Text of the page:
I’d have liked to have seen the sand wall but we didn’t. I shouldn’t imagine you’d be allowed within a million miles of it from the Moroccan side. I gather it’s quite effective though, as tanks can’t cope with it. It’s also mined to kingdom come. I wonder where they got them from? Sahrawi insurgents prefer to tackle it in the heat haze of the afternoon when blinded border guards blink into the bleached beyond. At night, half way up a vertiginous man-made sand and rock slope you’d stick out like a sore thumb through a pair of night-vision binoculars. Like the Sahrawi I’d opt for the daytime trip if I had to cross the sand wall.
And talking about archaeology, as we were, when I was trying to find out more about the berm, I found this really interesting website about some archaeological excavations that had taken place in the Northern Sector of Polisario controlled territory. This team appear to be from the Climate Research Unit at the University of East Anglia and in order to get to the sites they’ve had to have support from the Polisario who’ve been pretty cool about it. They’ve found some interesting stuff out there including rock art, funerary monuments and stone circles. I wouldn’t mind seeing that as well but I’d be hard pushed to fit Algeria into my life right now.
So the website is, www.cru.uea.ac.uk/~118/wsahara.htm Their map shows the location of the berm as well as the archaeological sites. The website also has a good summary of the political history of the region and some good photos of the finds.
Strange too was Ech Toucan. At first we thought it was another army roadside sentry post. They were no hassle – when they did stop you they were efficient, polite and professional. None of the ‘you give me fucky fucky or you don’t get your passport back’ routine here. Personally I wouldn’t blame them if they did hold you up for fun. What an awful place for an army posting especially when you see some of the nice places in Morocco they could’ve been sent to instead. I thought at first that it was probably where they send the guys who’re doing their national service. But then I found out that a huge number of ‘conscripts’ opt to stay on in the army and sign up for squillions of years. If I was the Moroccan Minister of Defence, which I can’t be because there is no Moroccan Ministry of Defence, I’d sent the conscripts somewhere really cushy for 18 months, wait for them to sign up in their droves then pack them off to Western Sahara in their droves.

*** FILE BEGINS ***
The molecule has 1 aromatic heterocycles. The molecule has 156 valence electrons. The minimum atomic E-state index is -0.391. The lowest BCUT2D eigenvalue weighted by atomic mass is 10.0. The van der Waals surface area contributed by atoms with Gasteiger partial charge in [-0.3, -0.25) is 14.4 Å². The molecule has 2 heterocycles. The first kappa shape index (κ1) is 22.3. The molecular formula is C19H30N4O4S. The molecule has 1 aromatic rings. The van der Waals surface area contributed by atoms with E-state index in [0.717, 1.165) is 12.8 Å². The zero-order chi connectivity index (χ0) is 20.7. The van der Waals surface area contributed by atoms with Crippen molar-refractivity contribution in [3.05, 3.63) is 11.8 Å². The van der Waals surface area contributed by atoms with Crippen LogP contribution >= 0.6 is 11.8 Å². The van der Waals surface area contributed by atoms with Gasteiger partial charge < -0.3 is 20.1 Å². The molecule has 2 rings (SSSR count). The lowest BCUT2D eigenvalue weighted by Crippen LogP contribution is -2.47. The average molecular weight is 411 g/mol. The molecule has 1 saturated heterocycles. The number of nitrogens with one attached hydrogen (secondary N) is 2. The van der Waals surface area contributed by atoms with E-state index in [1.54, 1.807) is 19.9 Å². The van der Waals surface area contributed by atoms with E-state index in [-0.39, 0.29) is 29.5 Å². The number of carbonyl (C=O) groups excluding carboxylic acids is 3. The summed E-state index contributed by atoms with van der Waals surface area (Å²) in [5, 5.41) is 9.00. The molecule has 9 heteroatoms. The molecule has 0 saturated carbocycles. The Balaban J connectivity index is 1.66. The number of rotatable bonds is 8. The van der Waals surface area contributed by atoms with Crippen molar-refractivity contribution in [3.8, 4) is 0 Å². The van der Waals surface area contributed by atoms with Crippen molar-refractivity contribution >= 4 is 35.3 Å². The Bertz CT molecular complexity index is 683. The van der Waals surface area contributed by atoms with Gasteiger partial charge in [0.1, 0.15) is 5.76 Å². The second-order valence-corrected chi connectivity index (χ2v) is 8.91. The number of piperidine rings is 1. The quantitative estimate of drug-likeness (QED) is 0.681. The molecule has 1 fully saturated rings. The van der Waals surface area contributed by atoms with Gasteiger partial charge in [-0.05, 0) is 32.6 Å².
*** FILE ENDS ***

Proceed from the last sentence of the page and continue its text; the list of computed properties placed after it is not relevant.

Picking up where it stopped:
Incidentally, there is no Moroccan Ministry of Defence because the King is the boss of the Moroccan armed forces. This too is a defence measure, the principle being that if the King is the Minister for Defence then he’d have one less person in the military to mistrust. Yeh well, it’s worth a shot! The army road-side sentry post turned out to be another isolated café-restaurant and petrol station about 200km north from our sweet and sour sandwich stop and around 450km to our planned night stop at Tarfaya. No monolith but a very nice little Italianate terrace with three tables overlooking the garage forecourt and fronting a very large, spotless dining room with a prayer alcove off to one side. Long distance coaches to Dakhla stop here but when we swung in for a coffee break there was just us, a jeep load of soldiers and a huge ginger cat stuck on the roof. And of course, the two elderly guys behind the counter. We had the usual good-natured proposals of marriage then got down to the serious business of ordering two milky coffees in our large plastic mugs.
‘You wanna eat?’ asked Claire.‘Nah.’ I replied.Then we saw what the soldiers were having.
After a leisurely lunch on the terrace I popped across to the truck to get something and stood for a moment admiring the monstrous red and white painted communications tower on the hill behind the café. They appear at regular intervals for hundreds of kilometres along the side of the road. Heading north when you first come across them they’re defended to the hilt by armed soldiers and you try not to look as if you’re looking at them and their tower. The closer you get to the ‘Moroccan’ border the less strategic they become and by the time you’ve hit central Morocco nobody seems to care if people build their houses round them. Suddenly I became aware of a figure crossing the forecourt towards me.
(1) Moxham, R. (2001) ‘The Great Hedge of India’